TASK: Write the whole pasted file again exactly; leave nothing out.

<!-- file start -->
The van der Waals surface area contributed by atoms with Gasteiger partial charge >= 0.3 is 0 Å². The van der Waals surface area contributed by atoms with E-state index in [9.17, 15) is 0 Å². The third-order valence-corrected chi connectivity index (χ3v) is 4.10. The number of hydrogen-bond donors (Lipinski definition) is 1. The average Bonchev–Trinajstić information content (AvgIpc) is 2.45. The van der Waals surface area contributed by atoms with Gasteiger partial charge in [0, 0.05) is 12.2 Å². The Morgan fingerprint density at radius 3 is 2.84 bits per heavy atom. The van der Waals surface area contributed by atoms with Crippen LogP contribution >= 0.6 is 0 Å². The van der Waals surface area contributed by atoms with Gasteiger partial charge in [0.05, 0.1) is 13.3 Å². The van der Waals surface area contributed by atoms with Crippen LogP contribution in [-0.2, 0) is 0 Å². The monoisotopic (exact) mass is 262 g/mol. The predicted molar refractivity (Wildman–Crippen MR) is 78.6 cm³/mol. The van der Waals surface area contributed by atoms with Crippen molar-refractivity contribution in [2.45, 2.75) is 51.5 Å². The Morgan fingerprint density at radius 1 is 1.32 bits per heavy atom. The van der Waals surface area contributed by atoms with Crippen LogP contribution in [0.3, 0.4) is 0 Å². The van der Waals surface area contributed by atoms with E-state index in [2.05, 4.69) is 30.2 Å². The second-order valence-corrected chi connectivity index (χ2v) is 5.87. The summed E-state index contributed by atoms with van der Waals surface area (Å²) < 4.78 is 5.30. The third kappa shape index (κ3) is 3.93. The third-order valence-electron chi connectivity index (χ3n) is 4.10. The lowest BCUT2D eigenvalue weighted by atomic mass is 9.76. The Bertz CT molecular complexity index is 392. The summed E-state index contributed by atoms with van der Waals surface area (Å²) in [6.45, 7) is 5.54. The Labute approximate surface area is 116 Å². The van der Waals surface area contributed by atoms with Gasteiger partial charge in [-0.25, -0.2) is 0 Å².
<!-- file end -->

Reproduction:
The van der Waals surface area contributed by atoms with Gasteiger partial charge >= 0.3 is 0 Å². The van der Waals surface area contributed by atoms with E-state index in [9.17, 15) is 0 Å². The third-order valence-corrected chi connectivity index (χ3v) is 4.10. The number of hydrogen-bond donors (Lipinski definition) is 1. The average Bonchev–Trinajstić information content (AvgIpc) is 2.45. The van der Waals surface area contributed by atoms with Gasteiger partial charge in [0, 0.05) is 12.2 Å². The Morgan fingerprint density at radius 3 is 2.84 bits per heavy atom. The van der Waals surface area contributed by atoms with Crippen LogP contribution >= 0.6 is 0 Å². The van der Waals surface area contributed by atoms with Gasteiger partial charge in [0.05, 0.1) is 13.3 Å². The van der Waals surface area contributed by atoms with Crippen LogP contribution in [-0.2, 0) is 0 Å². The monoisotopic (exact) mass is 262 g/mol. The predicted molar refractivity (Wildman–Crippen MR) is 78.6 cm³/mol. The van der Waals surface area contributed by atoms with Crippen molar-refractivity contribution in [2.45, 2.75) is 51.5 Å². The Morgan fingerprint density at radius 1 is 1.32 bits per heavy atom. The van der Waals surface area contributed by atoms with Crippen LogP contribution in [0.3, 0.4) is 0 Å². The van der Waals surface area contributed by atoms with E-state index in [2.05, 4.69) is 30.2 Å². The second-order valence-corrected chi connectivity index (χ2v) is 5.87. The summed E-state index contributed by atoms with van der Waals surface area (Å²) < 4.78 is 5.30. The third kappa shape index (κ3) is 3.93. The third-order valence-electron chi connectivity index (χ3n) is 4.10. The lowest BCUT2D eigenvalue weighted by atomic mass is 9.76. The Bertz CT molecular complexity index is 392. The summed E-state index contributed by atoms with van der Waals surface area (Å²) in [6.45, 7) is 5.54. The Labute approximate surface area is 116 Å². The van der Waals surface area contributed by atoms with Gasteiger partial charge in [-0.25, -0.2) is 0 Å².